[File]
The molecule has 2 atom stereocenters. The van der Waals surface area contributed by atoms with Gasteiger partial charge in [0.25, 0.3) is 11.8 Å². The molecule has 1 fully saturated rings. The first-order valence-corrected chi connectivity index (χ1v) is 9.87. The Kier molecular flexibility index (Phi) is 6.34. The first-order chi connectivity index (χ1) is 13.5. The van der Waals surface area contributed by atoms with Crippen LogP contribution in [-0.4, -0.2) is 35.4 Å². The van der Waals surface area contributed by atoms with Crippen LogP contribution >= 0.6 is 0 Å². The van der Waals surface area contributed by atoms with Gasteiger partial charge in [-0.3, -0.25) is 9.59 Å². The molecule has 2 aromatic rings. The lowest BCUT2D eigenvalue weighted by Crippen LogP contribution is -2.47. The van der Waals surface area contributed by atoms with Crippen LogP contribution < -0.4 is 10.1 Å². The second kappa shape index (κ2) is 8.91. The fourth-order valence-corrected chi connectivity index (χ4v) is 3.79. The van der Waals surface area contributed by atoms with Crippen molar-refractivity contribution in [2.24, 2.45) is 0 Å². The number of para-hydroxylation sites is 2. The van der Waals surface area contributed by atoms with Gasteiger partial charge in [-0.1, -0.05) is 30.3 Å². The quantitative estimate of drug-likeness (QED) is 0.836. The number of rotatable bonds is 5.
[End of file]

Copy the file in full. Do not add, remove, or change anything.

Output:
The molecule has 2 atom stereocenters. The van der Waals surface area contributed by atoms with Gasteiger partial charge in [0.25, 0.3) is 11.8 Å². The molecule has 1 fully saturated rings. The first-order valence-corrected chi connectivity index (χ1v) is 9.87. The Kier molecular flexibility index (Phi) is 6.34. The first-order chi connectivity index (χ1) is 13.5. The van der Waals surface area contributed by atoms with Crippen LogP contribution in [-0.4, -0.2) is 35.4 Å². The van der Waals surface area contributed by atoms with Crippen LogP contribution >= 0.6 is 0 Å². The van der Waals surface area contributed by atoms with Gasteiger partial charge in [-0.3, -0.25) is 9.59 Å². The molecule has 2 aromatic rings. The lowest BCUT2D eigenvalue weighted by Crippen LogP contribution is -2.47. The van der Waals surface area contributed by atoms with Crippen LogP contribution < -0.4 is 10.1 Å². The second kappa shape index (κ2) is 8.91. The fourth-order valence-corrected chi connectivity index (χ4v) is 3.79. The van der Waals surface area contributed by atoms with Crippen molar-refractivity contribution in [2.24, 2.45) is 0 Å². The number of para-hydroxylation sites is 2. The van der Waals surface area contributed by atoms with Gasteiger partial charge in [-0.1, -0.05) is 30.3 Å². The quantitative estimate of drug-likeness (QED) is 0.836. The number of rotatable bonds is 5.